If you want to unlock your team’s potential, it has to be able to work at maximal speed, with minimum to no failure work. On our quest to triple impact-per-engineer, let’s talk about one part of that core: creating autonomy. When there’s no autonomy, leaders tend to act as “routers.” Everything goes through them. Progress stalls without their explicit direction. You can accelerate progress rapidly.
If you’ve learned computer science, you probably spent some time drawing automatons. Some leaders instinctively think of something like this when they first attempt to increase autonomy. If they just lay down enough processes and guidelines, everything will be smoother. That’s not good enough.
While this is a good practice in general and especially helps hybrid teams, aspiring to have really fast automatons is just not going to cut it. Automatons only work when you are able to describe all possible scenarios preemptively. That’s impossible and wasteful. Genuine autonomy is manifest when your people can bridge gaps by themselves.
Admittedly, it is not always easy to know where to start. When I work with leaders, we can pinpoint together the areas where autonomy is mostly lacking in their teams. To do so yourself, you can start by becoming more aware of radio silences. I mean, what happens whenever you are not available? Perhaps you had a sick day or were at a leadership offsite. Even when you are just busy with some back-to-back meetings.
Whenever that happens, consider a few things. First, were there any interruptions during this time? Things that could not be handled by the team and were escalated to you? For each, evaluate whether that is the correct behavior or if they should’ve handled it. Second, look at the things that have been blocking waiting for you. I sometimes call this the “hall count”: how many people tackle you the second you come out of a conference room. Are these issues the kinds you’d expect to block waiting for your input? Lastly, consider the decisions that were made without you. Were they the right calls?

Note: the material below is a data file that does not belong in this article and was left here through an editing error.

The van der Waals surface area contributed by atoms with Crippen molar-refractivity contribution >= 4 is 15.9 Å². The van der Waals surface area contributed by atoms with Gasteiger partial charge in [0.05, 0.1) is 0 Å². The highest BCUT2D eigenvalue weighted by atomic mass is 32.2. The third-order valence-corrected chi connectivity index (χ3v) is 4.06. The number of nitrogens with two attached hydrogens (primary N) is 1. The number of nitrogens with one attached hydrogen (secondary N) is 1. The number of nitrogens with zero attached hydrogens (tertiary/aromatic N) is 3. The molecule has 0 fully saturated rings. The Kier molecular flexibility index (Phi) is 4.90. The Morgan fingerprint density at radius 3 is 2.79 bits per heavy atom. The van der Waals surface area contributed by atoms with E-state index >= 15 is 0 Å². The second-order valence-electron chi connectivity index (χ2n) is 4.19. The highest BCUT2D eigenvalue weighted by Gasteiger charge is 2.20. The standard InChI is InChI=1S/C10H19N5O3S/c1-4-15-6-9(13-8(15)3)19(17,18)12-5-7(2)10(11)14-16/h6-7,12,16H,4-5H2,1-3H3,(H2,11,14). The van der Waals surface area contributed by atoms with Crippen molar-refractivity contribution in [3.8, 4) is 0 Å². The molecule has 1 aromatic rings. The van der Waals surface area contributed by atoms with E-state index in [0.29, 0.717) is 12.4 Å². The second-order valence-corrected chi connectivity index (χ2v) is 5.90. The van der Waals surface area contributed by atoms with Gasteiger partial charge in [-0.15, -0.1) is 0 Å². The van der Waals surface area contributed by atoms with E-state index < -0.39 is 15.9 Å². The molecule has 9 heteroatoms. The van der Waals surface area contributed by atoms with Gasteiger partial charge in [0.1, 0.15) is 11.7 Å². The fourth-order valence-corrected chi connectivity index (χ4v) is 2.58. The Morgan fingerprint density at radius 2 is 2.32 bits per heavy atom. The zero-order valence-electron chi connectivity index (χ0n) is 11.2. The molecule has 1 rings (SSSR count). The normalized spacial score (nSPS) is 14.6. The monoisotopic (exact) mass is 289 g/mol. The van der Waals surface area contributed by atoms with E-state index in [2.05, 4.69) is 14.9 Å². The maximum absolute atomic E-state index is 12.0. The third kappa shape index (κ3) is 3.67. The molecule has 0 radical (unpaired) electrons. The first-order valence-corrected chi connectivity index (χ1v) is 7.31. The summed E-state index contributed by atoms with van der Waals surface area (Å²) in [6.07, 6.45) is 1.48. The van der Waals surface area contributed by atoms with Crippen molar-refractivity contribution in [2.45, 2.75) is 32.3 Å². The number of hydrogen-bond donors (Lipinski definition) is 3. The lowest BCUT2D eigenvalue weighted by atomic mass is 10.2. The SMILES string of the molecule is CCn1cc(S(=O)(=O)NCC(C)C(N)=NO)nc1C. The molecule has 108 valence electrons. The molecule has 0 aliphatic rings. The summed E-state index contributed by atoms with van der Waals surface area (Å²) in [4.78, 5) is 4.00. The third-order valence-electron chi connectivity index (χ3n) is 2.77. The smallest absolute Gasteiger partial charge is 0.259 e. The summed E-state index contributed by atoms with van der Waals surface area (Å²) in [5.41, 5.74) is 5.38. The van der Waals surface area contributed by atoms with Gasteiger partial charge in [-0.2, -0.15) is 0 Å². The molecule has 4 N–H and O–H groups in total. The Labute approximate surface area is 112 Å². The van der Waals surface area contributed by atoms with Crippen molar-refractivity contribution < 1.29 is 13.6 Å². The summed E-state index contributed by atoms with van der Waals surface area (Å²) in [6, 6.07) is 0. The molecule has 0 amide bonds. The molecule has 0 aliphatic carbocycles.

Taking stock of all these instances for a few days should help find the first areas in your teams that need an autonomy boost. It might be about a certain aspect of the product, legal concerns, process questions, cross-team communication, etc. Whatever it is, each area that should not be waiting for you or where the wrong decisions are made regularly should be adjusted.
Taking the Initiative
Equipped with your list, you should start coaching your people to take the lead and go on the right path. This is twofold.
One part is about coaching. Except for those already making decisions on their own (even if the wrong ones), the managers in your organization should be paying attention to the autonomy of their team members. For example, reverse engineering cases where people waited for something to see why they thought they had to wait for permission. Create the safety in the organization that reduces stress and risk associated with making minor mistakes. That sort of stuff. Without this, no matter how much context people have, they’ll never venture forth on their own. They’ll always want to hold mommy’s hand.
The other part is about ensuring the right decisions are made. As I explained earlier, this isn’t a matter of laying out more and more procedures and plans. Try to help people see things from a higher altitude. What are your guiding principles when considering the different options? Are there any company values that connect to this that could have helped weigh possibilities?
Again, this is not about preemptively trying to think of each and every possible problem. It is about distilling things down to the company’s core and realizing its strategy, values, and advantages to make the best decisions. Those can manifest in major product decisions and minute details like how a rare error is handled. Work on these, and you’ll see your team improve impact-per-engineer rapidly.